But the night before the ceremony he dreams of what the workers are going through – the skin divers suffocating as they find the pears for his scepter; the weavers who work in a cramped attic to make his robe; the men with broken backs who dig for rubies for his crown. And so as the day dawns, he decides instead to wear the simple clothes in which he arrived at the castle, and makes himself a crown of wild briar, and carries his shepherd’s crook as his scepter. While all mock him on his way to the palace, and his councilors beseech him to dress in the raiments of a king, he remains in his humble attire. And on the alter, the sunlight streams through the great windows, bathing him in light, and prompting the Bishop to say, “A greater hand than I hath crowned thee.”
Forgiveness is a big theme in Wilde’s stories. In “The Fisherman and His Soul”, we meet a fisherman who falls in love with a mermaid. But sea-folk have no souls, and so the fisherman must find a way to part his soul from himself. He asks the priest how to do this, and the priest chews him out for even considering such a thing.
When the Good Guy won’t help you, go with the Bad Guy (or Gal). With help from a witch, he does find a way to separate his soul, and it goes off without him to adventure across the world – but without a heart it cannot know love. Once a year it returns to the sea where the fisherman went down below the waves to join the mermaid, and recounts its adventures, trying to rejoin him – but the fisherman says Love is better than anything the soul can recount, and the mermaid loves him.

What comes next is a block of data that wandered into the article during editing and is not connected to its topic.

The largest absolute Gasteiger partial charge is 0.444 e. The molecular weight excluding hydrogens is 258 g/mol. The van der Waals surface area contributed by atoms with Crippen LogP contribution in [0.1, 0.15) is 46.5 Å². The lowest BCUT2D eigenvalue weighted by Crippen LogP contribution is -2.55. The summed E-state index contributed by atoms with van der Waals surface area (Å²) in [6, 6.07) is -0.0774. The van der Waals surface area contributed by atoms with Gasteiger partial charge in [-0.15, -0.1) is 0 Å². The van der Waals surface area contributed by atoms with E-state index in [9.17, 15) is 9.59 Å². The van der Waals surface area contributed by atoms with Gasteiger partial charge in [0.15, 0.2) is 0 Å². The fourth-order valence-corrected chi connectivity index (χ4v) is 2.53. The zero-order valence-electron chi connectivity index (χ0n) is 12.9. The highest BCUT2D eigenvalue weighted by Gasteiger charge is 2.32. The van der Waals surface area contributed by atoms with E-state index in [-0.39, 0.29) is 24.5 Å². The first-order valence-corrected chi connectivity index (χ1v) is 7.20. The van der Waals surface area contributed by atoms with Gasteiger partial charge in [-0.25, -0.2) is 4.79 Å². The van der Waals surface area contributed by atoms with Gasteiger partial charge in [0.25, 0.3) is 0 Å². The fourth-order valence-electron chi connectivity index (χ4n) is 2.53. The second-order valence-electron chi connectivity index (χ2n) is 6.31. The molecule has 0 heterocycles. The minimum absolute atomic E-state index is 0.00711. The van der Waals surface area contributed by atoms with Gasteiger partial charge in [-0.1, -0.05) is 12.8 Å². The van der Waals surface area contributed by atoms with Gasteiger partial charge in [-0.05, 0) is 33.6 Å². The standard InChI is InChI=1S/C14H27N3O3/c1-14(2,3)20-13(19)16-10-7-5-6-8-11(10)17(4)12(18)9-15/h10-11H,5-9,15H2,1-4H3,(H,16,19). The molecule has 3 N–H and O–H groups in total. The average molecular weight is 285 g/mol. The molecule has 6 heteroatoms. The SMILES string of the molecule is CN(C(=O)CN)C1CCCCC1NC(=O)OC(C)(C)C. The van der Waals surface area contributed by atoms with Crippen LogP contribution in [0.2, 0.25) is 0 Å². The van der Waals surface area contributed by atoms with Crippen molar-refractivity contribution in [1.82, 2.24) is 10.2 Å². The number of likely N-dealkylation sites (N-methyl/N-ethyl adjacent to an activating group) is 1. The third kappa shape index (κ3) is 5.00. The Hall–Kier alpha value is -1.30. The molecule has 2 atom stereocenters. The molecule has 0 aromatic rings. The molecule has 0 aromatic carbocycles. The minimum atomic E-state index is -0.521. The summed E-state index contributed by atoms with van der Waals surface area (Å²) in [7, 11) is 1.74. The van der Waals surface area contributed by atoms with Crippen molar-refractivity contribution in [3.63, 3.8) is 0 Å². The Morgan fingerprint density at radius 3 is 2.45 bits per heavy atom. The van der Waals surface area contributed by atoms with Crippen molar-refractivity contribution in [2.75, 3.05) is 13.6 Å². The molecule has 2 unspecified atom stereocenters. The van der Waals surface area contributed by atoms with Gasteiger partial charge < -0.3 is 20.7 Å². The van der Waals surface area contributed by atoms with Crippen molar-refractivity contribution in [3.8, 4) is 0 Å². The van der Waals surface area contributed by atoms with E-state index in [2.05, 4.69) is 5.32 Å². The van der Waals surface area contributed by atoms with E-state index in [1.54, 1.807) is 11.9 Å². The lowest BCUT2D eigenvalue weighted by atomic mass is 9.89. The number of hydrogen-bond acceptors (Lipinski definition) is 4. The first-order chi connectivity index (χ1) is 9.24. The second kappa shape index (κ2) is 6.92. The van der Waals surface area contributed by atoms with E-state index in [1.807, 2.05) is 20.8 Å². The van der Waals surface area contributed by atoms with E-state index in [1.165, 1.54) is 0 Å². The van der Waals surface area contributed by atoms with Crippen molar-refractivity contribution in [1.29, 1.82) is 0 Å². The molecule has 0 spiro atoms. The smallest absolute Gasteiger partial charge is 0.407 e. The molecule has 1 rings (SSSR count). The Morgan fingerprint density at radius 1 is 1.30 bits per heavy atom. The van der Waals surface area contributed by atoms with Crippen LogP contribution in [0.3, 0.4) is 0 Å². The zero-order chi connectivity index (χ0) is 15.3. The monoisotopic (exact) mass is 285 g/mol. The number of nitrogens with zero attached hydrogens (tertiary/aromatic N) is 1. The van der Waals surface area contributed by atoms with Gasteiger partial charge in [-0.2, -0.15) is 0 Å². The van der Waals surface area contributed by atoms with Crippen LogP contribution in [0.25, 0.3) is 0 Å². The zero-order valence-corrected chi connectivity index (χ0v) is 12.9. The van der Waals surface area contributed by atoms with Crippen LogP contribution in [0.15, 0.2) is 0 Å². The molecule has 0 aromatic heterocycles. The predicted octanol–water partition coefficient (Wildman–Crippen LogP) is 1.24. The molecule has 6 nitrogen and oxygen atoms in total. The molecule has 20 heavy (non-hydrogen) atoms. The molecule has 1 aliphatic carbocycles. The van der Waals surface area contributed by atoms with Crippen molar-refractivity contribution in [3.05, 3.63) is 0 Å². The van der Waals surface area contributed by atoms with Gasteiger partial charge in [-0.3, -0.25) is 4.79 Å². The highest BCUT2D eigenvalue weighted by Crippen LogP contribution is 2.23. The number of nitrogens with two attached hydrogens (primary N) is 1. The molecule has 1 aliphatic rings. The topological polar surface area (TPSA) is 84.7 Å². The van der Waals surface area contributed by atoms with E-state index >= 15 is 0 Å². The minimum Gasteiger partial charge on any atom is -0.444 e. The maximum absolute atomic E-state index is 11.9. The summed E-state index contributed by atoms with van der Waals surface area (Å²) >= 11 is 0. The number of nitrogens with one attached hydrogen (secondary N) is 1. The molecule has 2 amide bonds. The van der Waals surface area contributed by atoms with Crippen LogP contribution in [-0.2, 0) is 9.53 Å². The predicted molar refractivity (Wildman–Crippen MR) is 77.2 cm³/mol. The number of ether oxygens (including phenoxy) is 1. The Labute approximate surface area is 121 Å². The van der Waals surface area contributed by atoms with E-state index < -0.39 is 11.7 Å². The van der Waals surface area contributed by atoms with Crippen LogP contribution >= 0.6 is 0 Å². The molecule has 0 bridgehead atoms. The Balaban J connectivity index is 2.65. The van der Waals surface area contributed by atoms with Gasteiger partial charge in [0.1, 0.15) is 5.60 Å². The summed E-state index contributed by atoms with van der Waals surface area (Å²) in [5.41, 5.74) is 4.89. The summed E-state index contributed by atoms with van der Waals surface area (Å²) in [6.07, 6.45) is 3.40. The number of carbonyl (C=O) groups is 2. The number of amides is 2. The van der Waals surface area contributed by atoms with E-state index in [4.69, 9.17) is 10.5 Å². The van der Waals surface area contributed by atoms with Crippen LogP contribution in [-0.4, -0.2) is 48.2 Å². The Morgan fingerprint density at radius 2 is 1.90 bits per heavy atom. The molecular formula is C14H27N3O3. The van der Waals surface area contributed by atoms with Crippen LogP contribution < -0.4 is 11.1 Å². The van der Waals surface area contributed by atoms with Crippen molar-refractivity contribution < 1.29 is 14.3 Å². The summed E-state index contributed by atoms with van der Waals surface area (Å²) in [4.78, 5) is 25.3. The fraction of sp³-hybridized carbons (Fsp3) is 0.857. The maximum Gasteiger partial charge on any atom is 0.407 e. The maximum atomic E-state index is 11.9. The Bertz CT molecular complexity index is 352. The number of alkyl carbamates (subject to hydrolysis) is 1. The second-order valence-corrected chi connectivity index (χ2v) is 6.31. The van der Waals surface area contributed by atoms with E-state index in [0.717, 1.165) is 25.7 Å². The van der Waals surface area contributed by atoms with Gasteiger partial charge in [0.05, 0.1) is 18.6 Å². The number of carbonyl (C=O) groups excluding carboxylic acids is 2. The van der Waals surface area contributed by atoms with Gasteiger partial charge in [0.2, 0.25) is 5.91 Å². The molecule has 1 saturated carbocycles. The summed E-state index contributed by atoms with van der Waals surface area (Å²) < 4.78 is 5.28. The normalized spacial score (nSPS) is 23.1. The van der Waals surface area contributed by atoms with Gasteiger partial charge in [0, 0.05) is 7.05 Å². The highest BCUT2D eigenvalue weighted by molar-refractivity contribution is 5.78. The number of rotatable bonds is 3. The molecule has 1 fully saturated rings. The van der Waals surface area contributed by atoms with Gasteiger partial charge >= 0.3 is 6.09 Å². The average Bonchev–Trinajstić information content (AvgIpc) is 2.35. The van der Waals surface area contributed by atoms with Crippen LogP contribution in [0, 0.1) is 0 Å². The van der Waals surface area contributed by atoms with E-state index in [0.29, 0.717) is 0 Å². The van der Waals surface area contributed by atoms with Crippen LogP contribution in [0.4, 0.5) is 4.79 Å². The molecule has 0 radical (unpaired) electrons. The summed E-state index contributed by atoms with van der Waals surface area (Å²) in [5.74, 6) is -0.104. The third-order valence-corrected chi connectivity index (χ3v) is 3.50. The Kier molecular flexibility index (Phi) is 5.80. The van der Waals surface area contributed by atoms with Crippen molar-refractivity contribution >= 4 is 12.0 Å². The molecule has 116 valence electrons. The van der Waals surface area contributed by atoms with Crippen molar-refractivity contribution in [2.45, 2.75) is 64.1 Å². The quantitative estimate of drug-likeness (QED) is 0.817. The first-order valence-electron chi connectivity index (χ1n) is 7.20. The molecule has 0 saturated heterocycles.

Eventually the soul does tempt him away – and when he returns to the sea, the mermaid will not come; eventually, she washes to the shore, dead. In despair, the fisherman drowns as he embraces her. The priest (remember him?) finds their bodies, but knowing them to have no souls, has them buried in the corner of the Field of the Fullers (ground made barren by the disposal of bleaching and dying vats), without any mark.
Three years later, upon entering the church, he notices strange and beautiful flowers decorating the chapel. When he asks their origin, he is told they came from the corner of the Fullers’ Field. Upon that revelation, he went down to bless the sea, and the creatures within it, and all things that dance in the woodland and may or may not be fairy-tales.
In “The Birthday of the Infanta”, however, we meet a child who is seemingly good natured and sweet. Or at the very least, doing the best she can in the court and wealth in which she’s raised. Until the end, when it is revealed that the dwarf who has entertained her so has died:
“But why will he not dance again?” asked the Infanta, laughing.
“Because his heart is broken,” answered the Chamberlain.
And the Infanta frowned, and her dainty rose-leaf lips curled in pretty disdain. “For the future let those who come to play with me have no hearts,” she cried, and ran out into the garden.
If you prefer to listen, Librivox has a wide selection of Wilde available. I suggest this version of The Canterville Ghost as read by David Barnes. A House of Pomegranites was recorded in its entirety by Alex Lau. If you want more (and there is plenty from which to choose), you can peruse the list of available titles here.